Livingstone's bid to be Labour's mayoral choice looks doomed

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KEN LIVINGSTONE'S hopes of becoming Labour's candidate to be mayor of London looked doomed last night after he refused to abandon his criticism of the Government's policy on the Tube.

The former GLC leader plunged the party's selection process into chaos when he told officials that he would not back down over his opposition to the part privatisation of the London Underground.

Amid extraordinary scenes, the London selection board decided to adjourn and recall Mr Livingstone for a further interview tomorrow to "clarify" his position.

Downing Street had expected the 12-strong panel to allow the Brent East MP to join Labour's shortlist alongside Frank Dobson and Glenda Jackson. But after more than four hours of heated debate, the panel decided that Mr Livingstone had not committed himself to signing a manifesto drawn up by the wider party.

Clive Soley MP, the board's chairman, said no candidate could be allowed to select parts of the manifesto or stand on a different manifesto from that of Greater London Assembly (GLA) candidates. If, as expected, Mr Livingstone refuses to back down tomorrow, he will be excluded from the shortlist, a move that could see him stand as an independent.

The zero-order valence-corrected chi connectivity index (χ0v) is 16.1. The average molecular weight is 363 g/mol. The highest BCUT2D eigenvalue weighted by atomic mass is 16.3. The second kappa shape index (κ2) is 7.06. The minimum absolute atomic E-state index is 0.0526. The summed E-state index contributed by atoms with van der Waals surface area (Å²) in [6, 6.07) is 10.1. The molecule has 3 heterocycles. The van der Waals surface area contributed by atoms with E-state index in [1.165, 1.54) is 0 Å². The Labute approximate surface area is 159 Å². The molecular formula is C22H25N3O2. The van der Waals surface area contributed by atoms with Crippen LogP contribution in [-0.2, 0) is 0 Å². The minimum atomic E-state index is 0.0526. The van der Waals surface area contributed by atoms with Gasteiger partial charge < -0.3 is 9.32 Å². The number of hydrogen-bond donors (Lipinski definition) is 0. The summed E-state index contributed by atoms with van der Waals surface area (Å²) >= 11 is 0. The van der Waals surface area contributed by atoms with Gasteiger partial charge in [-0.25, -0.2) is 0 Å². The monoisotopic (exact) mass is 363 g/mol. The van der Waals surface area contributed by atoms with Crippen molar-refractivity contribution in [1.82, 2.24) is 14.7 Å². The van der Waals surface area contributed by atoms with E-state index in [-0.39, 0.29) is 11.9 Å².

Mr Livingstone said last night: "We should be grown-up enough to allow London Labour Party members and MPs to decide which candidate has got the best policy on modernising the Tube, and not try to pre-empt that by barring myself."

The adjournment caughteven Downing Street by surprise and Tony Blair was forced to cancel interviews on the mayoralty scheduled for the early evening TV news.

Mr Soley said that during the interview with Mr Livingstone, he appeared to state that he would withdraw from the contest if the manifesto was not to his liking. "On the answers given, we could not be sufficiently assured on the commitment that Ken Livingstone has given us on his willingness to commit himself to the policies of the Labour Party and to stand on the party's manifesto," Mr Soley said.

Mr Dobson and Ms Jackson are understood to have succeeded in getting on to the ballot paper to be distributed in the next few weeks to the party's electoral college, comprising one-third party members, one-third trade unionists and one-third MPs, MEPs and GLA candidates. A fourth candidate, Ken Baldry, is expected to be excluded.

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